Communist Starvation in Venezuela
The more things change, the more they stay the same
(BBC) Venezuela - Travelling through the country this month I saw endless queues of people trying to buy food - any food - at supermarkets and other government-run shops.
I was stopped at a roadblock in the middle of the countryside by people who said they had eaten nothing but mangoes for three days.
I saw the hopeless expression of a mother, who had been eating so little that she was no longer able to breastfeed her baby.
I met a woman affectionately known as la gorda - "the fat one" - whose protruding cheekbones indicated just how much weight she had lost in the last year.
|Mostly empty shelves in this Caracas supermarket in June|
I felt sympathy for all these people, but it was my family who really brought it home to me.
My brother told me all his trousers were now too big. My father - never one to grumble - let slip that things were "really tough". My mother, meanwhile, confessed that sometimes she only eats once a day. They all live in different parts of Venezuela, but none of them is getting enough to eat. It's a nationwide problem.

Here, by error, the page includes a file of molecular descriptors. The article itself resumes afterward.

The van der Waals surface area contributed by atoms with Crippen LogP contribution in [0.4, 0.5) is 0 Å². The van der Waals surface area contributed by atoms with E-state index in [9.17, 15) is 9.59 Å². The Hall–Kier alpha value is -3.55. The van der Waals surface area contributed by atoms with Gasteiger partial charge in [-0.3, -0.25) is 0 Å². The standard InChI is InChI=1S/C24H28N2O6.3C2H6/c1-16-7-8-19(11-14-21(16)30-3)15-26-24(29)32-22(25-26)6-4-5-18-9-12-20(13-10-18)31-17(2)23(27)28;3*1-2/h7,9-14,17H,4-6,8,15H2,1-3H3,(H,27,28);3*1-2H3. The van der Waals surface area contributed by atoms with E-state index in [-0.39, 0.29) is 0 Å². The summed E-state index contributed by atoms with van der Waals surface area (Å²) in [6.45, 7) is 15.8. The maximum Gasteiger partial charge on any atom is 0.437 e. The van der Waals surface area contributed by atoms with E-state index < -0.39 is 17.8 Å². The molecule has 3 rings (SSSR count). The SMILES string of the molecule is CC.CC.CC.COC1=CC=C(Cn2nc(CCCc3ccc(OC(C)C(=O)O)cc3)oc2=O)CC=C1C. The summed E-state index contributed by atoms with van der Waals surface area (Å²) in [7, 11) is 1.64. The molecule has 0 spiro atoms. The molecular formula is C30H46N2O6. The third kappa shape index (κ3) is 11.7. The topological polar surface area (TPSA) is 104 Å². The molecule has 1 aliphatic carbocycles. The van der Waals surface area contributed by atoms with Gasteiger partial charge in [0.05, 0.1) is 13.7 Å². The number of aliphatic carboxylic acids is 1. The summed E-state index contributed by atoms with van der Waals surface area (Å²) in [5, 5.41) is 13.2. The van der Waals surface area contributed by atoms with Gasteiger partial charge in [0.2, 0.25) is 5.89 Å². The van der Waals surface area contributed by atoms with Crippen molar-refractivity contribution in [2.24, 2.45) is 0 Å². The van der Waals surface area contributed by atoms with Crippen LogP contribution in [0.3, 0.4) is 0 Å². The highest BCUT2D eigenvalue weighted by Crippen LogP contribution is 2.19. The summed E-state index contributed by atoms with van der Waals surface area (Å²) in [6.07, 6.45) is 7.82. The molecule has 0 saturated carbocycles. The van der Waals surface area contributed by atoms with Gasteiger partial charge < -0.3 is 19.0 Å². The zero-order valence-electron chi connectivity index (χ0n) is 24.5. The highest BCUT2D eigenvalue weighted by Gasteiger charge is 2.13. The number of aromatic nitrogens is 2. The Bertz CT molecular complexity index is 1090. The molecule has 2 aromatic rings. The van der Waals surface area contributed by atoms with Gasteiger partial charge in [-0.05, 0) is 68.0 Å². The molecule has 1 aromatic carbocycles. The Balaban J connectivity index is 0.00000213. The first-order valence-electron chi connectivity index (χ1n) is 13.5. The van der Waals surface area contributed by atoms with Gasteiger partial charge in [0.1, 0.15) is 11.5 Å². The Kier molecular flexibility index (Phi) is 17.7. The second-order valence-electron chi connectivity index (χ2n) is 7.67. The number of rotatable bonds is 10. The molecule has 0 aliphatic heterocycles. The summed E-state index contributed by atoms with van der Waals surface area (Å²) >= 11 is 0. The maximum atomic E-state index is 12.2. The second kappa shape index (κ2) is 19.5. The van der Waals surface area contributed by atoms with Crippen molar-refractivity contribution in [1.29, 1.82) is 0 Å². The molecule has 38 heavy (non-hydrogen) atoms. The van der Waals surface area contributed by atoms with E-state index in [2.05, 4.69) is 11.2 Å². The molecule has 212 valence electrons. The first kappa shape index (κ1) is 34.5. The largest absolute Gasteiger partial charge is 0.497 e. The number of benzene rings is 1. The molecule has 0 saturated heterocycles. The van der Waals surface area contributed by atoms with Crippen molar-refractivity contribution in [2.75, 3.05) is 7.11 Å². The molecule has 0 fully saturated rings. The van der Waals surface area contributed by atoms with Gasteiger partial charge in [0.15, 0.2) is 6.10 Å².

A study by three of the country's main universities indicates that 90% of Venezuelans are eating less than they did last year and that "extreme poverty" has jumped by 53% since 2014.
The country's official inflation rate was 180% in December, the last time a figure was made public, but the IMF estimates it will be above 700% by the end of the year.
"But this will only be available once a month!" a young mother, Liliana, exclaimed at the roadblock manned by people eating nothing but mangoes.
She admitted to going to bed in tears on days when she had been unable to give her two children any dinner.
In western Venezuela, in the oil-rich province of Zulia, I visited several small towns where people didn't know what they would eat the following day.
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